Still waiting for the fall of society and the end of the world….

It’s been a few weeks since the second reading of the Same Sex Marriage Bill (Bill 126) and the 400-176 vote in favour. A few weeks since the furore caused by the bill, the verbal battles in parliament, the written battles in the comments sections of the online press and various blogs, and the church, battling anything and everything that doesn’t suit or fit in with their worldview. The loudest shouts appearing to come from the religious factions, espousing the end of society as we know it (because gay couples cannot naturally produce children), the demise of family values, the end of religious freedoms, and the death of marriage as a religious institution.

Well, I’m still waiting. Waiting for this vote to bring about the end of society as we know it. Waiting for the sky to fall, all heterosexual marriages to instantly fall apart and newborn children to suddenly turn feral. The world is still turning, the sun still shining (although, living in Britain, we can’t be one hundred percent sure of that. It’s the clouds you know), people go about their normal business and the children play. So, what’s it all about?

First, a little background, and why this affects me. I am a transsexual woman. This means that I am a woman who was unfortunately born with a male body. I am in transition, meaning I am going through the process to change my natal body to match my natal mind. I have a female partner whom I love and we are getting married soon. One minor problem. If we marry now, without my Gender Identity Certificate and amended Birth Certificate, I would be legally male and our marriage would be recognised in law. If I had my amended BC, it wouldn’t. I would have to enter into a Civil Partnership. On the surface, there doesn’t seem to be anything wrong with this. CP’s have the same legal rights as marriages, it enables us to show our love and commitment, what’s not to like?

It may seem minor but a Civil Partnership is not a Marriage. It has the same legal standing but its name, and any reference to it, implies separation, division and inequality. David Lammy (Labour MP, Tottenham), put it best:

“Let me speak frankly: separate but equal is a fraud. It is the language that tried to push Rosa Parks to the back of the bus. It is the motif that determined that black and white people could not possibly drink from the same water fountain, eat at the same table or use the same toilets.”

Civil Partnership was never a permanent measure. It was intended as a stopgap measure to enable the government to prepare the way for same-sex marriage. To continue with CP would be to continue with a type of semi-visible segregation that has no place in this society, the lessening of a segment of the population. There have been many people saying of marriage: “it’s just a word”. Yes it is, but in our society, human society, words give meaning to events, situations. Words have a power that most people don’t recognise. “Sticks and stones may break my bones but words will never hurt me” we are taught as children, so that the bully’s words will have no power over us. But as we grow, the saying changes, the words become powerful again. If misused they can hurt. They can sometimes kill. Marriage is not Civil Partnership, nor is Civil Partnership a Marriage. They are separate, apart, despite being the same underneath, and too many people use that sameness, the legal equivalence, to justify having this separation, and when the government dares to introduce same sex marriage to replace civil partnership, there is uproar. Even though, allegedly, they are the same, just the wording has changed.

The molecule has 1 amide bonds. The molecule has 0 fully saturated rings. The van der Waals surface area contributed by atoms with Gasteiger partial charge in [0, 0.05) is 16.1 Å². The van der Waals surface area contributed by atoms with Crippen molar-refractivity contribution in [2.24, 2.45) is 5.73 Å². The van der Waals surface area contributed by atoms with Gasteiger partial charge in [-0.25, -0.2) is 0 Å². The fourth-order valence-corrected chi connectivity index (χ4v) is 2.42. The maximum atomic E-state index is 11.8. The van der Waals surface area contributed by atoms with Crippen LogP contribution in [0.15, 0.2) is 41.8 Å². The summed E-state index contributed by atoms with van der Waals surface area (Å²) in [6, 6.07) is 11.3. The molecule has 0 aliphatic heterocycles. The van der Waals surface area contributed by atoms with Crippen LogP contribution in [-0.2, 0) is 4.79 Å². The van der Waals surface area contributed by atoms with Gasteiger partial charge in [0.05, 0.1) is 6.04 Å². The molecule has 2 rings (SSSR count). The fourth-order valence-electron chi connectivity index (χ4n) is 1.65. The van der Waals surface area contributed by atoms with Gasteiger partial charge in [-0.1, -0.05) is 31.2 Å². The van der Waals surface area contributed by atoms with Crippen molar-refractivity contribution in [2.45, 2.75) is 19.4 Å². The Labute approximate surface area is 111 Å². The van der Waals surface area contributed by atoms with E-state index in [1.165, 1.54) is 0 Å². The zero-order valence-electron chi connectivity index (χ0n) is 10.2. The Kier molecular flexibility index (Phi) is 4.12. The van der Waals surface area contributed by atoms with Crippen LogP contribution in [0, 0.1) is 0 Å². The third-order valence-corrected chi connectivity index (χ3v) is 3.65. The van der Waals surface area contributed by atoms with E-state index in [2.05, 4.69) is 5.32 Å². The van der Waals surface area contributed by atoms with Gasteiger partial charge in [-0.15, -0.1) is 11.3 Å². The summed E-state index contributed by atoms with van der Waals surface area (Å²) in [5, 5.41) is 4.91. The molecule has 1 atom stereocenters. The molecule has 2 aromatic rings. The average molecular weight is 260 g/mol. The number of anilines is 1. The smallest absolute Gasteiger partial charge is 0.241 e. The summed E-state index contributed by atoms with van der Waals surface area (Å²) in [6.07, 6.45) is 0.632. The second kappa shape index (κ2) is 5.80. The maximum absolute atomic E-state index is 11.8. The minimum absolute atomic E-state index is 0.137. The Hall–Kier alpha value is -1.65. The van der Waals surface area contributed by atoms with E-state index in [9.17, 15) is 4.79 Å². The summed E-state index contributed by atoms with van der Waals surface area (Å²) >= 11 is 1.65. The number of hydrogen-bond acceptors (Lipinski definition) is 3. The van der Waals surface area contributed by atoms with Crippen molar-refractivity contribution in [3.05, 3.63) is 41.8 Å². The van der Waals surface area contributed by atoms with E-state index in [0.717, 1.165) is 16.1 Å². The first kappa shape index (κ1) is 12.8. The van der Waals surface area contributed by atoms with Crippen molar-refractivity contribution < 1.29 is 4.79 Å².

So I ask, where does introducing same-sex marriage demean opposite-sex marriage? It doesn’t. It simply removes an inequality that shouldn’t be there. It is a legal update that doesn’t have to impact on religious institutions. The government has put safeguards in place so that religious institutions that do not want to perform same-sex marriages don’t have to without fear of reprisals, legal or otherwise. I’ve never felt the desire to get married in a religious setting so they are quite safe there, but I do want to legally cement my relationship with my partner and still be able to call it marriage. Doing so will not demean the marriages of my parents, my cousins, my friends or anybody else. It will not ruin society, it will improve it. It will, in some small way, prove that we, as a society, can grow, learn, change for the better. It will prove that our civilisation can actually fulfil the definition of the word.

I’m not a religious person but, if God does exist, I think he’d be happy with that.

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